Posts Tagged ‘Mammoth’

I did a lot of ski runs this past week while in Mammoth for spring break, but my most favorite “run” was a 10-mile loop of running from the ski resort up around Lake Mary and back down to town. I started at Juniper Springs Resort next to Eagle Lodge:

Juniper Springs Lodge Path

The elevation at Juniper Springs is above 8,000 feet so I took it easy with a warmup walk up to Lake Mary Road to hook up with the Lakes Basin Path, a 5.3-mile bike and running path with over 1,000 feet in elevation gain/loss:

Lakes Basin Path

I took breaks to stop and read every interpretive nature sign along the way. I learned that this area stands at the western edge of the largest contiguous Jeffrey Pine forest in the world, and that the resin of the Jeffrey Pine smells like vanilla and butterscotch! I stood at the edge of a volcano and admired the view:

Jeffrey Pines at Mammoth

I’d planned my 10-mile route carefully using MapMyRun and Google Maps, but I hadn’t planned for this:

Lake Mary Road closure

In the winter the city plows Lake Mary Road up to the edge of Twin Lakes. The snow on the rest of the road is then groomed for cross-country skiing, snow-shoeing and walking. Undaunted, I jogged through the snow on the designated walking section of the path to the left of the groomed ski trails:

groomed cross country ski trails

I like to think I was only one of a handful of people who made it out to see frozen Lake Mary that day:

Lake Mary in winter

After the loop around Lake Mary on the aptly-named “Around Lake Mary Road,” I ran down the mountain on Old Mammoth Road, a snowmobile and hiking path to the historical site of old Mammoth City. At the base of Red Mountain, formerly known as Mineral Hill, sat an 1878-79 mining camp.

Mineral Hill in mammoth

A sign explained that for the 1,000 miners in the area there were no less than 22 saloons, with each “saloon” being not much more than a 10-foot square shack with a barrel of whiskey inside!

With all the historical and nature interpretive signs and the gorgeous views, I simply felt joyful for the entire run. Right up until the point that I realized I’d lost my driver’s license when it fell out of my running pack as I removed my cell phone to take a picture somewhere along those 10 miles! Doh! So, on the day we were scheduled to leave Mammoth, I drove back out to the trail and retraced my steps on the snow. Fifteen minutes later I spied my license, sunken in the melted snow at the foot of the historical sign in the mining camp!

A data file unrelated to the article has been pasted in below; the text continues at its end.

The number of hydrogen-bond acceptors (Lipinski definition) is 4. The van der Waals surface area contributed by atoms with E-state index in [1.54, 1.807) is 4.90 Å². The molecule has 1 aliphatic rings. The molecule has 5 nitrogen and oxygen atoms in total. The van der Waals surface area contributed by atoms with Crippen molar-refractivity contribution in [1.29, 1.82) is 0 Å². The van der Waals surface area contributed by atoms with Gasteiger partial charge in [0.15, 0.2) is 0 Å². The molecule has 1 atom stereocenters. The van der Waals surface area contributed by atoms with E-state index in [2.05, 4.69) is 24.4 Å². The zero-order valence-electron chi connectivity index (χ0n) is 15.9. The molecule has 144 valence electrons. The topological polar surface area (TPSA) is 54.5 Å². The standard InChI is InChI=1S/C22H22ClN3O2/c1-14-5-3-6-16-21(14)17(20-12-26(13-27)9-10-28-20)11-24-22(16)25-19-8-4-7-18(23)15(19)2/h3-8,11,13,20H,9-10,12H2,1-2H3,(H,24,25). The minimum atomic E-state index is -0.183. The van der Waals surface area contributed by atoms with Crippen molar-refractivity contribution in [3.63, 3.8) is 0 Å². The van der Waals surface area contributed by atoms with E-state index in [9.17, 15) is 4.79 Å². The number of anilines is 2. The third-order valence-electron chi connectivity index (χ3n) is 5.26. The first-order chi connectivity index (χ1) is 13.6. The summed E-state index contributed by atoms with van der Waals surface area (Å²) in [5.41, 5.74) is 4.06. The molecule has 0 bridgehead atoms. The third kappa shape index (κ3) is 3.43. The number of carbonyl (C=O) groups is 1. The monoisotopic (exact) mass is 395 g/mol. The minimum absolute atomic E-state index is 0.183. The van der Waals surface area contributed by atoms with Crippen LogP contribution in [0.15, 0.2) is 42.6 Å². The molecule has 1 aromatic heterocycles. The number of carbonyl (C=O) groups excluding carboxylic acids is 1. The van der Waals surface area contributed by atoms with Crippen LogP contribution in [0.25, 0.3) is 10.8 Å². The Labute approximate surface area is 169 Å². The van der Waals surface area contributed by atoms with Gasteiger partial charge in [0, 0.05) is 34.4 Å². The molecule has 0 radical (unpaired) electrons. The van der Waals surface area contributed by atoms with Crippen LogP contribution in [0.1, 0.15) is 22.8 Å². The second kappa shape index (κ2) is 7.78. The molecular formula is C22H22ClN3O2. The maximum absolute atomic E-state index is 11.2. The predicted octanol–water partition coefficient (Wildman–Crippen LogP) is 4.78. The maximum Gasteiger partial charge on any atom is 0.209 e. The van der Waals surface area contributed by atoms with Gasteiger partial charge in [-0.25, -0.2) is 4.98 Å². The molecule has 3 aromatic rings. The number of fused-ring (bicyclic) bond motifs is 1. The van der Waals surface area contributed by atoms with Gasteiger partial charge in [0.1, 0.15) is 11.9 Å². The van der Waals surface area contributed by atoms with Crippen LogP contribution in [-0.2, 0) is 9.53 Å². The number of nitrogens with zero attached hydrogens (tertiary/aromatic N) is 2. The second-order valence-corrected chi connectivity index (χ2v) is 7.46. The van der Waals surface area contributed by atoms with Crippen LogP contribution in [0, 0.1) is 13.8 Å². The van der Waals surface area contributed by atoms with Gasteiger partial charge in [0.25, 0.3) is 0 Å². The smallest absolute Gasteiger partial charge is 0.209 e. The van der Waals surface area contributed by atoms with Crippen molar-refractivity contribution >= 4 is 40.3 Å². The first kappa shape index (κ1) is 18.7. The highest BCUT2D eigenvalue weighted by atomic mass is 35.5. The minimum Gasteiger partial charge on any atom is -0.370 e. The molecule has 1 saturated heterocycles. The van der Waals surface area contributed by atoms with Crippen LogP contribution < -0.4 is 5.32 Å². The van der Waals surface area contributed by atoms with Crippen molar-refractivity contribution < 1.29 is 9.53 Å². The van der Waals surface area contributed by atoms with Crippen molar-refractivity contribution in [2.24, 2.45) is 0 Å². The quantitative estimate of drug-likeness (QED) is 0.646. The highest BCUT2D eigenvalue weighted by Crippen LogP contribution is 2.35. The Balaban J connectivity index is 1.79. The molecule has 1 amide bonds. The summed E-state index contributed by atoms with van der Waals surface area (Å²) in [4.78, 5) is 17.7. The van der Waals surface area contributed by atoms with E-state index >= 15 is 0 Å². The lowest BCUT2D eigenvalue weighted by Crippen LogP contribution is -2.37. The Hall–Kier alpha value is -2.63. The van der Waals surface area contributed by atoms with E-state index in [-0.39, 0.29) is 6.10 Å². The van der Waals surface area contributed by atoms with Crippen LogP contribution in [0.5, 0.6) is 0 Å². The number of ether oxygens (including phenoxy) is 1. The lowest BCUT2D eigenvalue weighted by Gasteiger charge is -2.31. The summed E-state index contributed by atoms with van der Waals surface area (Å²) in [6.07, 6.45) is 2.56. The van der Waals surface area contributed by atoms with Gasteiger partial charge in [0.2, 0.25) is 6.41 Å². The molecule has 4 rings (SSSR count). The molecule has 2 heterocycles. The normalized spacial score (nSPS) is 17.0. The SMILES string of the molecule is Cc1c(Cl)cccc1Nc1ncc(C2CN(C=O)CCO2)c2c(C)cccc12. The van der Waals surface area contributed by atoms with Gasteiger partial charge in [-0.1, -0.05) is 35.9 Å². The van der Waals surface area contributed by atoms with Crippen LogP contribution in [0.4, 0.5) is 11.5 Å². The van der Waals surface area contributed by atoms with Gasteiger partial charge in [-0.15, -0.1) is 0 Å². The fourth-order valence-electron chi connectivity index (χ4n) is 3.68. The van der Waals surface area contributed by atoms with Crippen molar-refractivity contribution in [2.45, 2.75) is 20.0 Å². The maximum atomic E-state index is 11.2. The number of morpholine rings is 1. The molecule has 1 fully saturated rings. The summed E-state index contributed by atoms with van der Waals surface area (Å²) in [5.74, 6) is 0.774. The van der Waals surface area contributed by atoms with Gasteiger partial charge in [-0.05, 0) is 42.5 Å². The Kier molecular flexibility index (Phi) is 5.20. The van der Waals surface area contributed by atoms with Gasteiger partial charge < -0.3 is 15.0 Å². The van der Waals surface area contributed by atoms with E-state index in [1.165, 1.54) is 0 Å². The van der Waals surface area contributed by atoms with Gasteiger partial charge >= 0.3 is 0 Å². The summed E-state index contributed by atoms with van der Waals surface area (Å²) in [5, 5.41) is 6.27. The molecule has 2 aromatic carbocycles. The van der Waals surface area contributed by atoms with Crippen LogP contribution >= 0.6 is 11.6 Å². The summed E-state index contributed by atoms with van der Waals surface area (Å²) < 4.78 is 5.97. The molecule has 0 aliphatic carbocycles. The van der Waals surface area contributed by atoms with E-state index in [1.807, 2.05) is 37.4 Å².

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After Mike and I started dating in high school, he taught me how to snow ski. Fast forward a whopping 24 years and now we have three daughters who ski with us. Yes, even the four-year-old, who was first on skis when she was two and skiing on her own by the time she was three.

Ballerina Skier rocks the slopes!

Ballerina Skier rocks the slopes!

That ladybug can really fly down the bunny hill!

That ladybug can really fly down the bunny hill!

For the past couple of years we’ve had annual ski passes for Snow Valley, but this year we decided to forgo the passes and spend the money on a bigger trip at a different resort (to be decided). We still like to go up for the occasional day at Snow Valley, and that’s how we got interested in SkiForFree.com (this is not a sponsored post). I was skeptical when I heard there was a place to get discount ski lift tickets for five different California ski resorts: Snow Valley, Mammoth, Homewood Mountain, China Peak and Mt. Baldy. Frankly, I thought it was a scam. After researching it further though, I discovered it’s legitimate. The only thing to be aware of is that the site charges an additional facility fee per ticket (last time I checked it was $5), and a ticketing fee ($3) so the total discount for Snow Valley is a little less than the stated 50% for weekend and holiday tickets or 60% for midweek, non-holiday tickets. You need a promo code to purchase the tickets. The promotion code can be found at the Ski For Free Facebook page (last I checked the promo code was “board”). If you want the best possible deal on discount ski tickets, make sure you compare prices first by checking the ski resort’s home page and Facebook page for any deals, and other discount ski ticket sites like Liftopia.com (which offers discounts at resorts around the United States and Canada — the tickets might be cheaper there (without charging facility or ticket service fees) but the catch is that the tickets are date-specific: you must buy them at least one day in advance and purchase them for a specific date, whereas Ski For Free tickets can be bought the same day and are good any weekend/holiday/weekday depending on the ticket type).

I found the Ski For Free website to be easy to navigate. I added the tickets to my order, paid by credit card, and printed out the receipts for the tickets. I took those receipts along with my photo ID and credit card to the ticket booth at the resort and had no trouble redeeming the receipts for lift passes for a weekend day. For four tickets (my youngest daughter skis for free), we saved about $74.

My four-year-old and Mike on the ski lift at Snow Valley.

My four-year-old and Mike on the ski lift at Snow Valley.

Do you snow ski? Have you ever tried SkiForFree.com or any other discount ski ticket site?

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